A number of the violations described in this report breach not only international standards but also the laws of the USA. Such violations include the brutal use of force and restraints, and the denial of adequate health care and other services. US courts have been an important mechanism to define the rights of children and to end appalling conditions and treatment. However, litigation provides a very slow, expensive and difficult remedy that is particularly inaccessible to children, many of whom are too young to be aware of their legal rights and may lack skills such as the literacy level required to take legal action.

Recognizing the vulnerability of all people deprived of their liberty to abuse and ill-treatment, international standards require authorities to appoint independent experts to inspect facilities on a regular basis and to draw the attention of competent authorities to any lack of compliance with standards and violations of the law. Within the USA a wide range of local and state systems inspect conditions and handle complaints. Although it was beyond the scope of the research for this report for Amnesty International to assess effectiveness of different arrangements, the organization considers that the following factors are significant and should be considered by US authorities:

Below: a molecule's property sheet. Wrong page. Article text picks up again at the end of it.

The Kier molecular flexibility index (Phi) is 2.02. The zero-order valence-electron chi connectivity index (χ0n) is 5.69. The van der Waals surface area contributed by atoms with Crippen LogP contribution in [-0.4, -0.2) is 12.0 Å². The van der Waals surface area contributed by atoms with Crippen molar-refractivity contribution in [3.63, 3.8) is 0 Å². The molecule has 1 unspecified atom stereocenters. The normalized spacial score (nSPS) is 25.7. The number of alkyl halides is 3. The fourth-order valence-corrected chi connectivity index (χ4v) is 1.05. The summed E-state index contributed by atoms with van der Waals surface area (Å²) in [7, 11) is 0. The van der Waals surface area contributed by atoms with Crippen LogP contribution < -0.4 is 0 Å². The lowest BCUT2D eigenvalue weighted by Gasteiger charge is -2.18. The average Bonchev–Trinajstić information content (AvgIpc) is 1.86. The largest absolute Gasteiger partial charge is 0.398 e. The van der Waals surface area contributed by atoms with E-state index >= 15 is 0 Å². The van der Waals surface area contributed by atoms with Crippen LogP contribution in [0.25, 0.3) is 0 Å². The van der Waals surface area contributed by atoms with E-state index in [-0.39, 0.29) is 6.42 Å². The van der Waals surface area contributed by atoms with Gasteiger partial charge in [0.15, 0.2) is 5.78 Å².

1. In order to detect the possibility of widespread ill-treatment, skilled inspectors must periodically speak with random groups of children in confidence. The authorities should not assume that the absence of formal complaints reflects a satisfactory state of affairs. Children may not complain because - rightly or wrongly - they think they will not be believed; because they fear that staff might retaliate; they may not be aware of their rights; or they may lack the skills (such as literacy) or self-confidence to complain.

2. Inspectors must be and be seen to be completely independent of the management of the facilities that they are inspecting. If they are not, children may not make complaints because they do not believe their allegations will be impartially investigated.

3. Detention and correctional facilities must maintain comprehensive and detailed records of all aspects of their treatment of children that should be the subject of inspections, such as the use of force and restraints. Unless they do this, it is not possible for inspectors to perform their responsibilities thoroughly.

4. Grave violations of children’s rights have occurred even where external monitoring arrangements were in place. Authorities should undertake periodic review of their inspection systems to ensure that they are functioning effectively.

Recommendations State and local authorities should establish independent systems to:

These systems should have adequate resources and authority to undertake their functions effectively, and their effectiveness should be periodically reviewed.